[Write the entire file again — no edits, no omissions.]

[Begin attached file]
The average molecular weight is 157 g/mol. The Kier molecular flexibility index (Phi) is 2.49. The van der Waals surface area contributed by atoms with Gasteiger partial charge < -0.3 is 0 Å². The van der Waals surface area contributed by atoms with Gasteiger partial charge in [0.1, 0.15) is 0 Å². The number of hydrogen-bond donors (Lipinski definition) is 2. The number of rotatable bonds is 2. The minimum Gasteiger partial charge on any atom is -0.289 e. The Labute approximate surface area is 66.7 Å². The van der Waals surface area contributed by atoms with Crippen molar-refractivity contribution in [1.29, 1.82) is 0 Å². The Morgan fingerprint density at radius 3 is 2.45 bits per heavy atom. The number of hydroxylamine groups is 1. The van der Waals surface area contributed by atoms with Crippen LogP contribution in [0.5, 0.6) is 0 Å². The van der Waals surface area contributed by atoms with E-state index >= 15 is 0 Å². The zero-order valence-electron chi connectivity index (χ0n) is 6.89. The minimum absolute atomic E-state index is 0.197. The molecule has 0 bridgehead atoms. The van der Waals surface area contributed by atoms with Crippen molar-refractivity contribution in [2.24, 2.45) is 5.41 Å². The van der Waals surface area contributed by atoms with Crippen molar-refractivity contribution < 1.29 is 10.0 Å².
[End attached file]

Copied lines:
The average molecular weight is 157 g/mol. The Kier molecular flexibility index (Phi) is 2.49. The van der Waals surface area contributed by atoms with Gasteiger partial charge < -0.3 is 0 Å². The van der Waals surface area contributed by atoms with Gasteiger partial charge in [0.1, 0.15) is 0 Å². The number of hydrogen-bond donors (Lipinski definition) is 2. The number of rotatable bonds is 2. The minimum Gasteiger partial charge on any atom is -0.289 e. The Labute approximate surface area is 66.7 Å². The van der Waals surface area contributed by atoms with Crippen molar-refractivity contribution in [1.29, 1.82) is 0 Å². The Morgan fingerprint density at radius 3 is 2.45 bits per heavy atom. The number of hydroxylamine groups is 1. The van der Waals surface area contributed by atoms with Crippen LogP contribution in [0.5, 0.6) is 0 Å². The van der Waals surface area contributed by atoms with E-state index >= 15 is 0 Å². The zero-order valence-electron chi connectivity index (χ0n) is 6.89. The minimum absolute atomic E-state index is 0.197. The molecule has 0 bridgehead atoms. The van der Waals surface area contributed by atoms with Crippen molar-refractivity contribution in [2.24, 2.45) is 5.41 Å². The van der Waals surface area contributed by atoms with Crippen molar-refractivity contribution < 1.29 is 10.0 Å².